My friends and I met in the Old Red Lion for years but a change of bar staff and the bad beer chased us away. A great pity, the building is lovely and it's loss will be great. How many more flats are going to appear, all 'buy to let' properties making the area transient. Barnet is changing rapidly and I for one would be happy to move elsewhere. I actually live in West Finchley and we have a great residents association that has seen off quite a few property developers. You need the same in Barnet.
Sunday, 15 March 2015 00:38
posted by Barnetonian
The problem is that struggling pubs these days are offered huge sums of money by developers who want to turn them into flats. It's usually an offer they just can't refuse. Barnet Council are even worse. They will sell anything they can to meet targets and try to pay off the dreadful debt they are in. But Barnet is hanging on in there. It still has more pubs than a lot of surrounding towns and the sense of community here is still pretty strong.
Sunday, 12 April 2015 09:45
posted by Karl k
Hi I can assure you the rent is NOT being offered at a higher rent!-my wife and I were the previous landlords!-the reason why we did not re-sign was due to the ever increasing rent(we were paying quite a bit more than what is currently being offered!)-what fulers website doesn't mention is the fixtures and fittings decrease 20% a year!-and as for loyal customers being concerned that it will close, they need not worry as the pub makes far to much money for them!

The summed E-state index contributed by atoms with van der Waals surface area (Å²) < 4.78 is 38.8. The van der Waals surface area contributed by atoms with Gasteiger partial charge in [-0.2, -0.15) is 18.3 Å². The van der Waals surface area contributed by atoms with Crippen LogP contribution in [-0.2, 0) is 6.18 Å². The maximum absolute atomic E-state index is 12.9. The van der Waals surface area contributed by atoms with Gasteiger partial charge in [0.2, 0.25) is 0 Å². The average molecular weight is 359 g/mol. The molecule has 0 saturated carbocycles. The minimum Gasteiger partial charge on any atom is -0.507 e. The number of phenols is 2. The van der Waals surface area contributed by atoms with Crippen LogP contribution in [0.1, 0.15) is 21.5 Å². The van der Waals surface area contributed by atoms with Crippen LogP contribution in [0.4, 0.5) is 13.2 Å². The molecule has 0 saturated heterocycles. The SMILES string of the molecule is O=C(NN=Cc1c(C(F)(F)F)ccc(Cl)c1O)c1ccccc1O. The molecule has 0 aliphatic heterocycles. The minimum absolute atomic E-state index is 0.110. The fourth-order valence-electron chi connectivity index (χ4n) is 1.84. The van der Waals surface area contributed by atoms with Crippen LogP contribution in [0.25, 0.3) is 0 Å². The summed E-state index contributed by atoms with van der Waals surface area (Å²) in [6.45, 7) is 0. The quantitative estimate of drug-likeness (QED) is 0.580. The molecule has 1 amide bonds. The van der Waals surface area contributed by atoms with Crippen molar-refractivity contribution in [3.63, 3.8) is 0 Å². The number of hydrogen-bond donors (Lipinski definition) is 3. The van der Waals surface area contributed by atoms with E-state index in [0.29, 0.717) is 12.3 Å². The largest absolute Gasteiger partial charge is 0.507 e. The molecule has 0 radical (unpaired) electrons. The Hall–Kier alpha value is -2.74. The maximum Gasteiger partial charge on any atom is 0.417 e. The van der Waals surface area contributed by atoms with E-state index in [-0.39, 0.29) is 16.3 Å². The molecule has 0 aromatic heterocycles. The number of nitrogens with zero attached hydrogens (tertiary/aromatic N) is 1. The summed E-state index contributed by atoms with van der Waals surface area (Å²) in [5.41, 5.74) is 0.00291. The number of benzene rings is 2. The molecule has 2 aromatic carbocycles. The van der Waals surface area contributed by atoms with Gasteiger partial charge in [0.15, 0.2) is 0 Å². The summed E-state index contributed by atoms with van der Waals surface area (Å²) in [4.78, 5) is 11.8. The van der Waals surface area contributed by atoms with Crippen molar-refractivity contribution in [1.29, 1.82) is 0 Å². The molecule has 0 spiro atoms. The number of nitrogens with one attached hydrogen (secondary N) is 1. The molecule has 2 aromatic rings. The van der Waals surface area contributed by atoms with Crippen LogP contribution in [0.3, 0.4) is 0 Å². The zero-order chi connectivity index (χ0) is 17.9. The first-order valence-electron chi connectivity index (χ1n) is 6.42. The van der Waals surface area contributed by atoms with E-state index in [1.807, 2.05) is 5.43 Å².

Tuesday, 26 May 2015 17:06
posted by Mark
Is there going to be a school on the Barnet F C site and the Old Red Lion pub was going to be converted for staff accommodation?
Sunday, 12 March 2017 14:32
posted by J. G. Hetherington
Well, one year on and the truth of Fullers' intentions is out - they are selling the pub for housing redevelopment and cashing in on its immediate capital value as residential property rather than continuing in business as a pub with modest or little annual profit. Lots of comment on here bemoaning the (then) potential loss of the pub, including from the Barnet Society itself, yet no indication that anyone tried to use the only tool in the box for communities to protect facilities they love - seeking registration of the pub as an Asset of Community Value. You've sat by and watched the pub be sold down the river, forever eradicated as a public facility, converted into private residential space.
Leave a comment
Your email address will not be published
All comments are moderated so there is a delay before you see them on the site
The views expressed are not necessarily those of the Barnet Society